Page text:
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The restorative powers of rhodiola

If things have been getting on top of you recently, it might be time to try a herbal remedy beloved by Chinese emperors to help them cope under pressure. Rhodiola rosea has also – allegedly – been studied in secret by Russian scientists1 in a bid to improve their athletes’ endurance.

So could the herb help you beat the symptoms of stress, in the office or the gym?

How rhodiola works to combat stress

Rhodiola rosea is called an ‘adaptogen’; one of the herbal remedies that help the body adapt to and cope with the symptoms of physical, mental or environmental stress. Adaptogenic herbs are said to have both calming and stimulatory properties, so they can pep you up or soothe frazzled thoughts.

When we’re stressed, our adrenal glands release hormones that trigger the ‘fight or flight’ response – cortisol, and adrenaline and noradrenaline (also known as catecholamines). These cause the classic symptoms of stress such as a racing heart and shallow breathing. But rhodiola reduces our reaction to stress by curbing production of these stress hormones.

A trial published in Planta Medica in 2009 followed 60 people with stress-related fatigue taking 576 mg rhodiola every day for 28 days. The results showed decreased cortisol release and enhanced concentration.2 And in 1994, Russian researchers found that rhodiola could help protect the heart from the damaging effects of stress by preventing the release of catecholamines.3

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Can rhodiola improve your workout?

Exercise is good for us, but it’s still considered a form of stress on the body. Now research suggests that rhodiola rosea could help you get more out of an exercise session.

A small American study published in the Journal of Strength and Conditioning Research in 2013, found that people given rhodiola before a time trial on a stationary bike pedalled faster, and felt less exhausted, than those who took a placebo.4 In another study of 52 healthy young men, those given 15 drops of rhodiola tincture were able to pedal at maximum intensity for 9% longer than those given a placebo.5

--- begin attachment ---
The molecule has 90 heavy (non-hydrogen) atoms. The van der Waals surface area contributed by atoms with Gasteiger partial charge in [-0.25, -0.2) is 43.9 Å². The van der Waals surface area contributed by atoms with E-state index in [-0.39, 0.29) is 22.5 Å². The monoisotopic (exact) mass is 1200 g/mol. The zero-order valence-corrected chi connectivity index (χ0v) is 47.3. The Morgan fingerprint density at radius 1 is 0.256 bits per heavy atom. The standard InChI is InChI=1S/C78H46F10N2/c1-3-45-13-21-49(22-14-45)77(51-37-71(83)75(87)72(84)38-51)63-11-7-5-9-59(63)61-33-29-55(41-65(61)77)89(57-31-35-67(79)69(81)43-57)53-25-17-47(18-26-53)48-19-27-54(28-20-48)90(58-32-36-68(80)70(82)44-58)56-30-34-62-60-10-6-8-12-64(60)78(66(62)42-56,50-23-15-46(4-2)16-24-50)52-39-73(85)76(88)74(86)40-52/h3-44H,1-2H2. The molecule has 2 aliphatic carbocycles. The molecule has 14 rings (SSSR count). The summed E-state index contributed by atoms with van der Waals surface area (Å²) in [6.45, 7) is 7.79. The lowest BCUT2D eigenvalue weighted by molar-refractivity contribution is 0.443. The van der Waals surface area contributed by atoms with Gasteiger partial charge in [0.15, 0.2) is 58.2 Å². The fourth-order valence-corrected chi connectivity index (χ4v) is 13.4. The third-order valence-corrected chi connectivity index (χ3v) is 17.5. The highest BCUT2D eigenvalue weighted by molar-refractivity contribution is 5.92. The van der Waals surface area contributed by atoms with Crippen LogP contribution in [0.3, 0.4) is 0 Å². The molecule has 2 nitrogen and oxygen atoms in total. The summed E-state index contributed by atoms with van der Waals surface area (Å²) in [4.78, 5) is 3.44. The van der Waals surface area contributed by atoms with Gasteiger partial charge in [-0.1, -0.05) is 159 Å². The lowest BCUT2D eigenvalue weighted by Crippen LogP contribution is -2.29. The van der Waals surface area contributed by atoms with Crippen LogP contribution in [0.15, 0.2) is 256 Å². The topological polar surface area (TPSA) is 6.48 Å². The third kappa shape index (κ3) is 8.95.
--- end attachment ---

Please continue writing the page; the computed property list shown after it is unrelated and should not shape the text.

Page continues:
Rhodiola for exercise recovery

Rhodiola could help with post-exercise recovery, too. In a study of 42 master level competitive skiers, the heart rates of those given rhodiola 30-60 minutes before a training session returned to baseline more quickly afterwards than those given a placebo.6 Another study, published in the Journal of Sports Medicine and Physical Fitness in 2010, followed 14 male athletes taking rhodiola supplements for four weeks. The University of Rome researchers who conducted the study concluded that rhodiola could lower levels of lactic acid and reduce skeletal muscle damage after exercise.7

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Advice is for information only and should not replace medical care. Please consult a doctor or healthcare professional before trying any remedies.
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1. Kristina Johnson. Before Steroids, Russians Secretly Studied Herbs. Available from:
2. Olsson EM, et al. A randomized, double-blind, placebo-controlled, parallel-group study of the standardised extract shr-5 of the roots of rhodolia rosea in the treatment of subjects with stress-related fatigue. Available from:
3. Maslova LV, et al. The cardioprotective and antiadrenergic activity of an extract of rhodolia rosea in stress. Available from:
4. Noreen EE, et al. The effects of an acute dose of rhodolia rosea on endurance exercise performance. Available from:
5. (page 9) Richard P. Brown, Patricia L Gerbarg, Zakir Ramazanov. Rhodolia rosea: a phytomedicinal overview. Available from:
6. (page 10) Richard P. Brown, Patricia L Gerbarg, Zakir Ramazanov. Rhodolia rosea: a phytomedicinal overview. Available from:
7. Parisi A, et al. Effects of chronic rhodolia rosea supplementation on sport performance and antioxidant capacity in trained male: preliminary results. Available from:

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